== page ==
CMU 15-827 |
Security and Cryptography |
Fall 1998 |
Authentication |
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Wing |
Homework 2 |
Due: 12 October 1998 |
Consider the following scenario: Alice wants to login on a computer system. In order to gain access she has to communicate her password to the system. Unfortunately the keyboard (and the cable connection between the keyboard and the system) cannot be trusted since there may be a passive adversary recording the key strokes or tapping the line.
Conversely, let us assume that the display used by Alice (and the connection between the system and the display) is secure, meaning it cannot be monitored by an adversary.
Devise a password protocol that will allow Alice to access the system without disclosing her keys to the adversary.
Choose three principles given by Needham and Abadi in their guidelines for designing cryptographic protocols paper. For each, give an example where their principle applies and results in an improved protocol, and an example where their principle leads to a poorer protocol.
Suppose I want to leak information out of a secure facility (for example, the secret plans for Intel’s new processor). Pick one of the authentication protocols we discussed in class and describe how I can deliberately leak information using this protocol.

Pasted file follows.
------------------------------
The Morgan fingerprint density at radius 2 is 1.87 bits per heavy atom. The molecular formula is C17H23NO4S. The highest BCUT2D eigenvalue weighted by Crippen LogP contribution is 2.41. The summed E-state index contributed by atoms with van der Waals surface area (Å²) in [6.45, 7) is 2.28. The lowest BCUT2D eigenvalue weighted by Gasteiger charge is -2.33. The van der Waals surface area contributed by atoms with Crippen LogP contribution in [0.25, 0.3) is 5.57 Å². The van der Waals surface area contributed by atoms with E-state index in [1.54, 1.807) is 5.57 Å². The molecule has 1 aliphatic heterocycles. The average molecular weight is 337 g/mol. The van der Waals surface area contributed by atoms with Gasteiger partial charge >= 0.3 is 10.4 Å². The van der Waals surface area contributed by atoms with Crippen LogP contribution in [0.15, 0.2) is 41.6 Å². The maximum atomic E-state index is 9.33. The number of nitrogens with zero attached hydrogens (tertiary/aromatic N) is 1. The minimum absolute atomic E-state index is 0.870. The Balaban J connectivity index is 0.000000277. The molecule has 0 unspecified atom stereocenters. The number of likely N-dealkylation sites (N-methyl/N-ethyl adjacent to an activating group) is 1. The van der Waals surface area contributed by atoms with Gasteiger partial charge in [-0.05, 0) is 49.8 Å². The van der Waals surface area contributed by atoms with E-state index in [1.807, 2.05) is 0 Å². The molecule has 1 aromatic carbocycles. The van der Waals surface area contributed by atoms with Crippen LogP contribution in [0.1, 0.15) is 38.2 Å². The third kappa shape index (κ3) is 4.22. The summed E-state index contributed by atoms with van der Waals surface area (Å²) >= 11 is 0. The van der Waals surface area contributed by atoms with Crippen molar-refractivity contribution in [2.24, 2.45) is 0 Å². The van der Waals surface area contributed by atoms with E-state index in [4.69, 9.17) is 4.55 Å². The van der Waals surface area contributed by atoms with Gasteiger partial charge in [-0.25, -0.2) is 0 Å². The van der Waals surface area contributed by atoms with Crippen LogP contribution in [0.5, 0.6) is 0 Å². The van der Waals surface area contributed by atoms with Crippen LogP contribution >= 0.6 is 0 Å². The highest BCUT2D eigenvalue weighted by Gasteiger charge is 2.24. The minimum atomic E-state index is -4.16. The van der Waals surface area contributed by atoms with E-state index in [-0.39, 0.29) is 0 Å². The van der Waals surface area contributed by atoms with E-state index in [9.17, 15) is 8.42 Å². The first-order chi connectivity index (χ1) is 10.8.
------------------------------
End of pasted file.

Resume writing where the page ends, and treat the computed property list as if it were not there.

You want to synchronize computers to the real time. One solution is to buy a WWV receiver or a GPS receiver. What are the security threats with this approach? (The relevant information about WWV and GPS receivers is just the existence of a time signal.)
Devise a secure way to synchronize real time at minimum cost and minimum human intervention.
In this problem you will apply a slight modification of the BAN Logic to the concrete STS protocol discussed in Lecture 2. Assume p is a large prime, g is a generator modulo p and all operations are performed modulo p.
Assume the BAN Logic with the following modifications:
P believes DH(P, g^{x}), P believes DH(Q, g^{y})
P believes P ^{K} Q
where K = g^{xy}
P believes ^{PK} Q, P sees {x}_{PK}^{-1}
P believes x
Now here is a description of the idealized STS protocol you are going to work with (here K = g^{xy}):
We want to prove that
A believes A ^{K } B (Goal 1)
and
B believes A ^{K} B (Goal 2)
starting with the following assumptions:
A believes fresh(g^{x}) B believes fresh(g^{y})
A believes DH(A, g^{x}) B believes DH(B, g^{y})
A believes ^{PB } B B believes ^{PA} A
To show a correspondence between different models of authentication protocols, give an encoding of the Dolev-Yao algebraic model of computation for name-stamp protocols (Section III of their paper) in terms of the Abadi-Tuttle state-machine model of computation (Section 5 of their paper).
Back to Lectures
Heather L. Marko
Last Modified: September 1998